The Connecticut Appellate Court today released an important disability discrimination decision that gives employers some support for employees who struggle with employees who ask for “accommodations” for an indefinite leave for a medical condition.
The case ostensibly addresses the request for “indefinite leave” which I’ve previously talked about it in prior posts.
But the case boils down to a familiar set of facts for employers. An employee who one day says, “I need to take 30 days off for a medical condition” and leaves the employer to twist without further response. As explained by the court:
The plaintiff informed the defendant that she would be taking a leave of absence, did not provide the defendant with any time frame for her return, and did not respond to the defendant’s subsequent attempts to contact her regarding her request for leave. The plaintiff effectively asked the defendant ‘‘to hold [her] position open indefinitely while [she] attempt[ed] to recover. . . .’’
Under these circumstances, the court said that the Plaintiff cannot establish even a prima facie case of discrimination because she cannot show that she “requested a reasonable accommodation that enabled her to perform the essential functions of the job”.
In doing so, the state court reviewed federal law and noted that “[R]easonable accommodation does not require [an employer] to wait indefinitely
for [the employee’s] medical conditions to be corrected . . . .’’
In this particular case, the court said, the plaintiff, prior to her departure, informed her supervisor that she would be taking leave for ‘‘over thirty days depending on my lung condition . . . .’’ At a subsequent deposition, the court went on to say, the plaintiff was asked, with respect to her request for leave, that ‘‘you didn’t know how long you were going to be out, correct?’’ The plaintiff responded, ‘‘[c]orrect.’’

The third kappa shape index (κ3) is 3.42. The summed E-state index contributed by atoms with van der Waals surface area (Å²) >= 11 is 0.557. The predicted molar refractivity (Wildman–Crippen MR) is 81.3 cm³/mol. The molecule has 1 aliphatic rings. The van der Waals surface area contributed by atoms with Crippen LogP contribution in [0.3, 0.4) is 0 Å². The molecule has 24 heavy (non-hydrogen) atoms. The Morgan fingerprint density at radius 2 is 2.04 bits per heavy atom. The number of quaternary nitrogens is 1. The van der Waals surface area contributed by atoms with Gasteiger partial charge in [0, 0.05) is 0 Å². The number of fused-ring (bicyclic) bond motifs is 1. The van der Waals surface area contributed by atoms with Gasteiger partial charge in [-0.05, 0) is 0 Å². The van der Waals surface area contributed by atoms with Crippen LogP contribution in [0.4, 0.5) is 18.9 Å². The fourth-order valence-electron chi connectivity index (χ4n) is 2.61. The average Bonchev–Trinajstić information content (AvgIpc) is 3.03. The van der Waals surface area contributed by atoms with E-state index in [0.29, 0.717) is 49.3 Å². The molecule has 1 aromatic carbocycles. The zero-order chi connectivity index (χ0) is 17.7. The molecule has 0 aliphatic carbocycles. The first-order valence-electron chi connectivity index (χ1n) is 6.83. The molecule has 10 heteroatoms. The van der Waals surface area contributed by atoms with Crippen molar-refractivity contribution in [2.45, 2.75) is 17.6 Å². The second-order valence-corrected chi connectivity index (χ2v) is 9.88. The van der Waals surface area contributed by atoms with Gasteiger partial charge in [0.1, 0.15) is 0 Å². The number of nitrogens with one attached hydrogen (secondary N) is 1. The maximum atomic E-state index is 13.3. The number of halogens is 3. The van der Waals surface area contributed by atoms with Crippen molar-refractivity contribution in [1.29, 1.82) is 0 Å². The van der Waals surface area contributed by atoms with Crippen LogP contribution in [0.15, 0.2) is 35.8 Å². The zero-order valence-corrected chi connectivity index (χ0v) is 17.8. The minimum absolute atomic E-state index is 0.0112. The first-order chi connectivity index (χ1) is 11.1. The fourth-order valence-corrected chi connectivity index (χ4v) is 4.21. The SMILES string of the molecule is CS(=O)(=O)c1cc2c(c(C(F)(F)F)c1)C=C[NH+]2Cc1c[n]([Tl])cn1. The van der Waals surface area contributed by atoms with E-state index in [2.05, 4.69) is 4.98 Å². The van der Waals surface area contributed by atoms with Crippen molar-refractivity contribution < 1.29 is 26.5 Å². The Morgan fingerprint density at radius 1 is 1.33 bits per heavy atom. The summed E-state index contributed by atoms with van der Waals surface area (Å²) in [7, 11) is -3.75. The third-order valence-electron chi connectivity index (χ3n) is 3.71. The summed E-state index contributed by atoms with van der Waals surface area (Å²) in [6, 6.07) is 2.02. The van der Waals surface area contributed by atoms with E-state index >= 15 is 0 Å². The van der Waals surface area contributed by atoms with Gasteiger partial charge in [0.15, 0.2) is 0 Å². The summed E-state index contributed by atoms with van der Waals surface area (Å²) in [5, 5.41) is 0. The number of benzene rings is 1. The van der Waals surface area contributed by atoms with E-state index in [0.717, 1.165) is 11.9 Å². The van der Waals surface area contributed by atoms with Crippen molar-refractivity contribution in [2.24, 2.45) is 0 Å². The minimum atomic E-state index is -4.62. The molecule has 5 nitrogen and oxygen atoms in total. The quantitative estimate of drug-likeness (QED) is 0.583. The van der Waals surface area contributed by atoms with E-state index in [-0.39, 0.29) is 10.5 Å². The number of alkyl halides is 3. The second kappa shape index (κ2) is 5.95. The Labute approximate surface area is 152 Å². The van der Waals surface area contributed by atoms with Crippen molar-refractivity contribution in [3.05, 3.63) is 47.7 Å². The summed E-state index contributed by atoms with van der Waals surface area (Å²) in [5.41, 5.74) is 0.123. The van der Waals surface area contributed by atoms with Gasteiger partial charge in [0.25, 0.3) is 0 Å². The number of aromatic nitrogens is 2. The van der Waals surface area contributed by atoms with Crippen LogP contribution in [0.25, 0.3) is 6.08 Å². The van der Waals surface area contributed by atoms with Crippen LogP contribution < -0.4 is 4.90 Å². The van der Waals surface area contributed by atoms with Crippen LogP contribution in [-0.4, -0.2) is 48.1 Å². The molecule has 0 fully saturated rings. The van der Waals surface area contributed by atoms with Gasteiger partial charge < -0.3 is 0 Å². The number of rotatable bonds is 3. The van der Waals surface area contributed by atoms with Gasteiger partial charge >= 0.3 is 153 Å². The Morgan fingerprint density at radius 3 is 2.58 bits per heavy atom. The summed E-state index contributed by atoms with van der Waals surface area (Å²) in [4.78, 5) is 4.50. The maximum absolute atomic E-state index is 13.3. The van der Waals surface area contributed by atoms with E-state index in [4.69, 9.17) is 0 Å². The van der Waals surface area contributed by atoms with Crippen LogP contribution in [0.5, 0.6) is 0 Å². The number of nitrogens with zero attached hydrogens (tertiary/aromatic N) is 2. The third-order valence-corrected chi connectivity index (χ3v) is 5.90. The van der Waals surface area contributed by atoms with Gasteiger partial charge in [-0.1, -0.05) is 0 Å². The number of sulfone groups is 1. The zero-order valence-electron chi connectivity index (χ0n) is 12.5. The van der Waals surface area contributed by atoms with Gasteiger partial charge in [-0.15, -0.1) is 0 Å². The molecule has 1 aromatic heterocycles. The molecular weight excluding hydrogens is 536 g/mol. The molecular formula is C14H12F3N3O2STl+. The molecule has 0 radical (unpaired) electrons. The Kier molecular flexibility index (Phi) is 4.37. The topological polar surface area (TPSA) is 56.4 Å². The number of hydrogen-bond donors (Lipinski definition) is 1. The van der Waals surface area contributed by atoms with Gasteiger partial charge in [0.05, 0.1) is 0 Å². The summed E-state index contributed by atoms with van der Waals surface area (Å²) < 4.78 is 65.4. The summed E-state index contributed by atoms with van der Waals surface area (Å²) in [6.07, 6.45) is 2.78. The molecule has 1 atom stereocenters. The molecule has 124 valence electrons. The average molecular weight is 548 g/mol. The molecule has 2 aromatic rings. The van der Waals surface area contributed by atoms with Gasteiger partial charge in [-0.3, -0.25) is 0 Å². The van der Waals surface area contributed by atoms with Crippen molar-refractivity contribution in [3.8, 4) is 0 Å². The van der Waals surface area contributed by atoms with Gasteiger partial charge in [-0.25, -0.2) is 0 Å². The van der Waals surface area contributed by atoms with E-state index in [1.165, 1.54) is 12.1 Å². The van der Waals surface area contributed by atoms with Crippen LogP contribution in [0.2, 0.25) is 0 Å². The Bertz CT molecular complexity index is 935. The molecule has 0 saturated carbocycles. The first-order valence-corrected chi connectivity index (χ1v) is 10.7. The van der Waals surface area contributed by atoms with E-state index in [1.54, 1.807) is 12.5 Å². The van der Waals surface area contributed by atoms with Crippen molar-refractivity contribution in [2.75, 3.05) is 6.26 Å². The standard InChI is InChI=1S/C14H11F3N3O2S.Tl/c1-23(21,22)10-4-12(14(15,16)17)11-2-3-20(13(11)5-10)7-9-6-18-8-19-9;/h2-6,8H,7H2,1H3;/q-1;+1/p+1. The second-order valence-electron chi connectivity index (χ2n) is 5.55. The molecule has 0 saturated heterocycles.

The forms submitted by the employee at the time were confusing and the Plaintiff did not respond after requests by certified and regular mail by the employer for more information. When the employee was told to submit information by a date certain and did not do so, the employer just went ahead and fired her. The court upheld that termination.
For employers, the case offers some helpful reminders:
- Reasonable accommodation is an interactive process. So long as the employer holds up its end, courts will be more inclined to support the employer in the end.
- Seeking medical documentation from employees regarding their requested leaves is both necessary and essential to defending a claim where the documentation is vague. Don’t hesitate to followup and set firm deadlines to the employee to provide the information.
- As always, seek legal counsel to help navigate through this and work through any issues regarding termination.
Employers may feel like anti-discrimination laws are rigid, but there is built-in flexibility for employers if they know where to look.
The case, Thomson v. Department of Social Services, can be downloaded here.